Registration is highly recommended for the link to the live-streamed presentations. For more information, visit


About the National Civil Rights Museum

The NATIONAL CIVIL RIGHTS MUSEUM, located at the historic Lorraine Motel where civil rights leader Dr. Martin Luther King, Jr. was assassinated, gives a comprehensive overview of the American Civil Rights Movement from slavery to the present. Since the Museum opened in 1991, millions of visitors from around the world have come, including more than 90,000 student visits annually. The Museum is steadfast in its mission to chronicle the American civil rights movement and tell the story of the ongoing struggle for human rights.  It educates and serves as a catalyst to inspire action to create positive social change.

A Smithsonian Affiliate and an internationally acclaimed cultural institution, the Museum is recognized as a 2019 National Medal Award recipient by the Institute of Museums and Library Services (IMLS), the top national honor for museums and libraries.  It is a TripAdvisor Travelers’ Choice Top 5% U.S. Museum, USA Today's Top 10 Best American Iconic Attractions; Top 10 Best Historical Spots in the U.S. by TLC's Family Travel; Must See by the Age of 15 by Budget Travel and Kids; Top 10, American Treasures by USA Today; and Best Memphis Attraction by The Commercial Appeal and the Memphis Business Journal.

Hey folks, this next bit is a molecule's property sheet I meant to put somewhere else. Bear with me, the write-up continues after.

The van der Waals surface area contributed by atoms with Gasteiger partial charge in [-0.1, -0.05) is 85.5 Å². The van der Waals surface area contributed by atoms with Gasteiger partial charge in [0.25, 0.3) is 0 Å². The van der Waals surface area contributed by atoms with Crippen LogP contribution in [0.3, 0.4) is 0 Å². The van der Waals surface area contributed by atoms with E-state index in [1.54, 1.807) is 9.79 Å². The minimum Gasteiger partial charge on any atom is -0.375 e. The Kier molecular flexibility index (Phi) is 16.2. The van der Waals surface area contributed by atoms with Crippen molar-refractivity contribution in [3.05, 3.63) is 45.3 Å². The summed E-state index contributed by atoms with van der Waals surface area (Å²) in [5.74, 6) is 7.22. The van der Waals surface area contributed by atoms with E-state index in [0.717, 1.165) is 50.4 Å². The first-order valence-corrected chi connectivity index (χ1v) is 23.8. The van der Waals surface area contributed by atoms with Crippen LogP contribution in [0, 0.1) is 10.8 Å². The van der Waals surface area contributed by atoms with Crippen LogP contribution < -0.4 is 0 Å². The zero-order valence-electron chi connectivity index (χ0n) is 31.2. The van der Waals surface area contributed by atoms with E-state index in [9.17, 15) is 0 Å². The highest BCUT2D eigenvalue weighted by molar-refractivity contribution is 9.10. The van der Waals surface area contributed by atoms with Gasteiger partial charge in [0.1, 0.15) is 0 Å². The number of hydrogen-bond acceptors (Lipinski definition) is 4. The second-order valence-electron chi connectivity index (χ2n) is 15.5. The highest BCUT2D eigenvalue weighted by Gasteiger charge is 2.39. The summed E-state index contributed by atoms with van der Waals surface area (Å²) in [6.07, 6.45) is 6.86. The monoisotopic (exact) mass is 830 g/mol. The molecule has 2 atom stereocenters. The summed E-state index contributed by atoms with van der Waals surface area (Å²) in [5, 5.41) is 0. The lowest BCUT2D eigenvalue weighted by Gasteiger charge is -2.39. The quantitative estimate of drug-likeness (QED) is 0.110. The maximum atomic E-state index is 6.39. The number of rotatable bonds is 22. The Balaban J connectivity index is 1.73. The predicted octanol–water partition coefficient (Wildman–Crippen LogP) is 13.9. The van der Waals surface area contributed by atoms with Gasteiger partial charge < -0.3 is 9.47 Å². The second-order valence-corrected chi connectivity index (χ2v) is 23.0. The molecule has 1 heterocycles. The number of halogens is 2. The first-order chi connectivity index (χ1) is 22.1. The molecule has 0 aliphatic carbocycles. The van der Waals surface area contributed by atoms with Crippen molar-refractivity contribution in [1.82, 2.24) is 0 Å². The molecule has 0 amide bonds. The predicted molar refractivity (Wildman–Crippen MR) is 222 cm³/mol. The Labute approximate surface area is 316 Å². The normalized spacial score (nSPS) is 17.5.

- -


Remembering MLK on the 55th anniversary of his death Wreath Laying Ceremony at the National Civil Rights Museum at the Lorraine Motel